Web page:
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Refraction, Part 2

While Snell was defining his Law of Refraction, many scientists were trying to determine whether light had a finite velocity, and if so, what that velocity might be. It took many years to develop methods and instruments capable of performing such a measurement, and the earliest estimates were of course quite inaccurate.

However, in 1849, H. L. Fizeau came pretty close, with a velocity of about 313,000,000 meters per second (m/s) in air. In 1926, Albert Michelson refined this figure, and also measured the velocity of light in water and in glass. His results were:

Air: 2.9979 x 108 m/s (use 3.00 x 108 m/s)
Water: 2.25 x 108 m/s
Glass: 2.00 x 108 m/s

If we compare the velocity of light in air to that in water, we find that:

C  =  3.00 x 108  = 1.33

VWATER 2.25 x 108

But wait a minute! That value of 1.33 is also the measured index of refraction of water, as determined by Snell in 1621. Snell knew nothing about the velocity of light; he was measuring the observable physical phenomenon. Are the two phenomena related?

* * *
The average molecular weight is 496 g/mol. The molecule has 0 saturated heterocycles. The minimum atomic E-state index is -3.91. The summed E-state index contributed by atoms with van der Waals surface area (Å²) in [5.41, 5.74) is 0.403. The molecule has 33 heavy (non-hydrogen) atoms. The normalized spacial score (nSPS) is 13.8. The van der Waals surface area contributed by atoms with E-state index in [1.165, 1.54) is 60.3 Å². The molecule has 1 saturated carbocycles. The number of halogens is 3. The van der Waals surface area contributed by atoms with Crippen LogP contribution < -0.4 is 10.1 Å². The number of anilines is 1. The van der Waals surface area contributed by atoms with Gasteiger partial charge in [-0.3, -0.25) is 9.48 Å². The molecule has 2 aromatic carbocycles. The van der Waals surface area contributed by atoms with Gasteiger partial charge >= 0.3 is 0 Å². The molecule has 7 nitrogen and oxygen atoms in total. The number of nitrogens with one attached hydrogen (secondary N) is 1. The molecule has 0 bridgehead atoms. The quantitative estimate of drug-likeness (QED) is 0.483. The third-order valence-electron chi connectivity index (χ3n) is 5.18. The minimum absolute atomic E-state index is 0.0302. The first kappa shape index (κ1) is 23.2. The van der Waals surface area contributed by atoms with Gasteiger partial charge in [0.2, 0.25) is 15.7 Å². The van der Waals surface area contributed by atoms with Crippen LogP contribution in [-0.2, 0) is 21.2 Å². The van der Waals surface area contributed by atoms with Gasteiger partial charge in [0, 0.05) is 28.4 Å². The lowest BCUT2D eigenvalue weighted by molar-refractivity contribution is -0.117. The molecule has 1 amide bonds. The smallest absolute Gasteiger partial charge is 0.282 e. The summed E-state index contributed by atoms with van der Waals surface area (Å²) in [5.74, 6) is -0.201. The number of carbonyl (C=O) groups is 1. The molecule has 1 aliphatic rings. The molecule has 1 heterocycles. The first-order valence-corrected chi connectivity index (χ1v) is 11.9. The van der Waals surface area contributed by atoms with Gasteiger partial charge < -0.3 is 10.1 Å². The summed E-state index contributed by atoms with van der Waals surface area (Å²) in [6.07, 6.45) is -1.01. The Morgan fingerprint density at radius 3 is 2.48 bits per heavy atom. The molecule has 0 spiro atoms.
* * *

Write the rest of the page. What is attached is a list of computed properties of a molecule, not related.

In fact, they are directly related. It is because light slows down when it travels through water that we even have the phenomenon of refraction. The relative velocity of light through water (or any other medium) determines the extent to which that light is refracted at the boundary. Thus, we can calculate the index of refraction of any material in either way: by measuring the velocity of light within that material and substituting it for VWATER in the equation above, or by measuring the angles of incidence and refraction and performing Snell's calculation. If both calculations are done correctly, the results will be the same.

For instance, we can calculate the index of refraction of glass from the velocity of light, as above:

C  =  3.00 x 108  = 1.50 = nGLASS

VGLASS 2.00 x 108

Actually, glass may be made with different additives, so the index of refraction of a specific piece of glass may range from 1.50 to 1.60 or so. This can be very useful, as you can see if you look over the section on fiber optics.

More recent tests using modern technology have shown that the velocity of light in air is actually slightly less than in a true vacuum. By definition, nVACUUM = 1.000000. Current measurements show that nAIR = 1.000290 with slight variations due to the fact that air pressure and density vary with the weather.

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